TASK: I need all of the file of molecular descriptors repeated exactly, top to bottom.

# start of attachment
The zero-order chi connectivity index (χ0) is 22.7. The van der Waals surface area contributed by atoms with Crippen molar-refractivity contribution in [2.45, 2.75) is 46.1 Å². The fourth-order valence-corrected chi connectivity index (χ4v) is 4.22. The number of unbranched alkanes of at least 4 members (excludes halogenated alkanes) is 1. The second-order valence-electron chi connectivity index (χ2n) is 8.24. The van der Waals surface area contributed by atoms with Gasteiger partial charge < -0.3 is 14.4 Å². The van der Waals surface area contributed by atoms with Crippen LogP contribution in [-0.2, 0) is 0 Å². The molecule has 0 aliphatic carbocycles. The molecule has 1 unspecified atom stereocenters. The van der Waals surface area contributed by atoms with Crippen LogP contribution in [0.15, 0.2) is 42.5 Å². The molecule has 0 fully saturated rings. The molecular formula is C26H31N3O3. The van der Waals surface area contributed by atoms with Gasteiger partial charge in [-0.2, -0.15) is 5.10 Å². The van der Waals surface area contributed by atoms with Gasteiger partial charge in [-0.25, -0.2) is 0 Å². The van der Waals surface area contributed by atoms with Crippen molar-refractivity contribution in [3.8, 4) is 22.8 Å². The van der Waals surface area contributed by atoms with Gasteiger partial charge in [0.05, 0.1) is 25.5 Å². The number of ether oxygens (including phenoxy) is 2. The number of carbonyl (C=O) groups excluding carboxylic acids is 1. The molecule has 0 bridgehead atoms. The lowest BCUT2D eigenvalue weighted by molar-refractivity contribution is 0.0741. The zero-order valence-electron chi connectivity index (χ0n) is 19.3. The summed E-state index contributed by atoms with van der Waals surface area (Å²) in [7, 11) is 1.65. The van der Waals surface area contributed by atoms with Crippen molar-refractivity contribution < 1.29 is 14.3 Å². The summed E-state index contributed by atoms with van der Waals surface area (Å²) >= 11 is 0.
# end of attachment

The zero-order chi connectivity index (χ0) is 22.7. The van der Waals surface area contributed by atoms with Crippen molar-refractivity contribution in [2.45, 2.75) is 46.1 Å². The fourth-order valence-corrected chi connectivity index (χ4v) is 4.22. The number of unbranched alkanes of at least 4 members (excludes halogenated alkanes) is 1. The second-order valence-electron chi connectivity index (χ2n) is 8.24. The van der Waals surface area contributed by atoms with Gasteiger partial charge < -0.3 is 14.4 Å². The van der Waals surface area contributed by atoms with Crippen LogP contribution in [-0.2, 0) is 0 Å². The molecule has 0 aliphatic carbocycles. The molecule has 1 unspecified atom stereocenters. The van der Waals surface area contributed by atoms with Crippen LogP contribution in [0.15, 0.2) is 42.5 Å². The molecule has 0 fully saturated rings. The molecular formula is C26H31N3O3. The van der Waals surface area contributed by atoms with Gasteiger partial charge in [-0.2, -0.15) is 5.10 Å². The van der Waals surface area contributed by atoms with Gasteiger partial charge in [-0.25, -0.2) is 0 Å². The van der Waals surface area contributed by atoms with Crippen molar-refractivity contribution in [3.8, 4) is 22.8 Å². The van der Waals surface area contributed by atoms with Gasteiger partial charge in [0.05, 0.1) is 25.5 Å². The number of ether oxygens (including phenoxy) is 2. The number of carbonyl (C=O) groups excluding carboxylic acids is 1. The molecule has 0 bridgehead atoms. The lowest BCUT2D eigenvalue weighted by molar-refractivity contribution is 0.0741. The zero-order valence-electron chi connectivity index (χ0n) is 19.3. The summed E-state index contributed by atoms with van der Waals surface area (Å²) in [7, 11) is 1.65. The van der Waals surface area contributed by atoms with Crippen molar-refractivity contribution < 1.29 is 14.3 Å². The summed E-state index contributed by atoms with van der Waals surface area (Å²) >= 11 is 0.